3. Therapy Dog
Therapy dogs typically travel with their owner to hospitals, schools, nursing homes, and other places to provide therapeutic relief to those who may be struggling with day-to-day life and activities. These dogs are there to help improve the quality of the patient’s outlook and provide them comfort and joy during their brief visit. Unlike an emotional support animal, they are do not provide support to a specific individual.
Emotional Support Animal Laws, Rules, and Regulations
The two primary Federal Laws governing support animals are the Fair Housing Act and the Air Carrier Access Act. A quick summary of each is outlined below, but for more information about these see ESA Laws.
Additionally, many states and cities have specific laws and ordinances outlining the additional rights. For the purpose of your sanity and ours, we’ve focused on the big two.
1. Fair Housing Act
The Fair Housing Amendments Act of 1988 (FHA) states that apartments or housing communities that do not allow pets must make an exception for an emotion support animal and make suitable accommodation for them and their owner.
- ESA owners must be legally allowed to keep their support animal even in a no-pet housing.
- ESA owners are exempted from pet deposits or pet fees.
- Emotional Support Animals are allowed in “common areas”.
The landlord of the apartments or housing community may require a proof of documentation indicating that the patient is in the need of an emotional support animal due to their mental or emotional disability. This usually called an emotional support animal letter or ESA letter can be obtained through a licensed mental health professional (LMHP).
***CertaPet assists individuals by connecting them with LMHPs licensed to practice in their state and have extensive knowledge and experience in prescribing ESAs to patients in need.
Want to know if you could qualify for an Emotional Support Animal? Take Certapet’s free 5-minute screening.
As the emotional support animal is not supposed to be a trained animal like the service dog, no documentation regarding training or certification needs to be provided to the landlord.
2. Air Carrier Access Act
The Air Carrier Access Act (ACAA) provides the legal requirements to ensure that disabled individuals in need of an emotional support animal are not discriminated when traveling by plane. No airline is allowed to refuse the individual transportation, nor the emotional support animal, or require unreasonable advanced notice before offering the individual with disability services.
- ESA owners can bring their emotional support animal in-cabin during flights.
- ESA owners are exempted from paying any fees associated with the travel of their animal.
There is, however, a set procedure to undergo to ensure the individual and the support animal are accommodated properly. We recommend reaching out to the airline 48 hours in advance, as some airlines have specific forms that must be completed in addition to the Emotional Support Animal Letter.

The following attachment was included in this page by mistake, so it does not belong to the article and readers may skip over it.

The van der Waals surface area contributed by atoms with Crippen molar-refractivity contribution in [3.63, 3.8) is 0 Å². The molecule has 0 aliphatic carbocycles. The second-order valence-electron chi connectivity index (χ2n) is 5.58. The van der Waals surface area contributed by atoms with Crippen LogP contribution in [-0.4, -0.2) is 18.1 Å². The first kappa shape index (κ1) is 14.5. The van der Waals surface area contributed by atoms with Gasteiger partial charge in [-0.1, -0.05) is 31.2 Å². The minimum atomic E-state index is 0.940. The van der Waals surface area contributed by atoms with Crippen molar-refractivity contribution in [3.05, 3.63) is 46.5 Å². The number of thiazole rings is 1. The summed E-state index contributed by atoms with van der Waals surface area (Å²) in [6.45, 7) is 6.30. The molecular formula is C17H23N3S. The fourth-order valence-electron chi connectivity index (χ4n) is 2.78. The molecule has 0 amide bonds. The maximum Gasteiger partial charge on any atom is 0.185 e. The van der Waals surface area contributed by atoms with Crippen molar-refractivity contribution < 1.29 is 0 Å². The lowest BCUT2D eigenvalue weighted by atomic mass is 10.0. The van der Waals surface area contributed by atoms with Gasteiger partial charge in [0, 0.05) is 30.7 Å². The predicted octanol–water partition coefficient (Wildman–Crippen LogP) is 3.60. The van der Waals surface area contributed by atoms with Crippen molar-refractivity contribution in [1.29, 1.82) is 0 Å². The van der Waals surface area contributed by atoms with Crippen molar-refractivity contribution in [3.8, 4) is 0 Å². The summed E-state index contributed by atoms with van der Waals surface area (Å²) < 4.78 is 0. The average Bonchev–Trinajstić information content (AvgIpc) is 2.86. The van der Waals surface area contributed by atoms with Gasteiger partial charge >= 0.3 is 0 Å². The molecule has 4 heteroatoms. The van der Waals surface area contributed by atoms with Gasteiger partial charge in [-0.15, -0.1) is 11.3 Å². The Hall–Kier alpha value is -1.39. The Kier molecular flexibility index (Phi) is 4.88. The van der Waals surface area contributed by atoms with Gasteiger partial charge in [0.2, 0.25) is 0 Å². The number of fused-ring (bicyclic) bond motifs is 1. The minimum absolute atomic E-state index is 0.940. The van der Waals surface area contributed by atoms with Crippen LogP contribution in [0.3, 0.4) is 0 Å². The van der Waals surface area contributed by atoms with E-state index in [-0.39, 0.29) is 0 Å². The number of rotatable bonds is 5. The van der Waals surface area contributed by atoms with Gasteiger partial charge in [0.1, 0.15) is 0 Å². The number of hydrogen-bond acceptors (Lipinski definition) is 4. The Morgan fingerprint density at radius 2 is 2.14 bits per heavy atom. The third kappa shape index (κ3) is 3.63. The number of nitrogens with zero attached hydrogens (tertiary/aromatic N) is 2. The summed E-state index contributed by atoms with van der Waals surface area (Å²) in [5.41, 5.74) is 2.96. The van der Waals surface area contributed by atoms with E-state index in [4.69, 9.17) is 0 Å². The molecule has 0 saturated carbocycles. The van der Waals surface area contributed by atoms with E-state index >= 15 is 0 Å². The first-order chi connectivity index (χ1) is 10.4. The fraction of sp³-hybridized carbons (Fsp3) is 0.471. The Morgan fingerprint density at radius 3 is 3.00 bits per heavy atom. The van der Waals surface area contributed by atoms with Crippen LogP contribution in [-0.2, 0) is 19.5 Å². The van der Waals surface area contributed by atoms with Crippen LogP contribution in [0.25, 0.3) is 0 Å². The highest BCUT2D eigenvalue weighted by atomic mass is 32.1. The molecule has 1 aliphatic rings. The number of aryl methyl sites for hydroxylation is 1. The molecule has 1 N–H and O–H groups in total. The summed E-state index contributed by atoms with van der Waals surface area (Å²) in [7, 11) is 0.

3. Can my landlord reject my ESA?
If the patient requiring an emotional support animal is renting, the landlord is legally required to allow the renter to have an emotional support animal on the property. This means that the patient cannot be evicted or charged for requiring the aid of an emotional support animal under any circumstances. It would be like denying someone with a wheelchair. All patients and their support animals are protected under the FHA laws.
4. Can my emotional support animal fly with me OR Can I take my emotional support animal on a plane?
When traveling via air travel, a patient with a disability who is aided by an emotional support animal is allowed to fly through the Air Carrier Access Act. There is a set procedure to follow to ensure that your emotional support animal can fly with you.
The individual with the emotional support animal must obtain a letter from their licensed mental health professional declaring the patients mental or emotional disability and the need for the emotional support animal. The documentation cannot be more than a one-year-old and must contain the licensed mental health professional’s letterhead and type of care in which they practice ensuring the authentication of the certificate. Some airlines require the individual to give 48 hours’ notice to the carrier, so be sure to check with the airline before the flight.
Emotional support animals have the right to travel with their passengers in the open plane, and not be stowed in the cargo bay or confined to cages under the seat of the individual.
The ACAA protects emotional support animal and the individuals they are with from occurring a fee for their animal accompanying them aboard the flight. If all requirements are met in the procedure above, the airline the individual is flying with cannot legally ask questions regarding their disability and not allowed to restrict them and their animals from boarding the plane.
5. Does my ESA need a vest?
No, there a no laws or regulations regarding an emotional support animal that states the patient must clearly identify them as an assistance animal. Though it is not required for an emotional support animal to wear a vest, many ESA owners choose to do so. If you are trying to find a good ESA vest for your dog, read this article.
6. Can an emotional support animal go anywhere?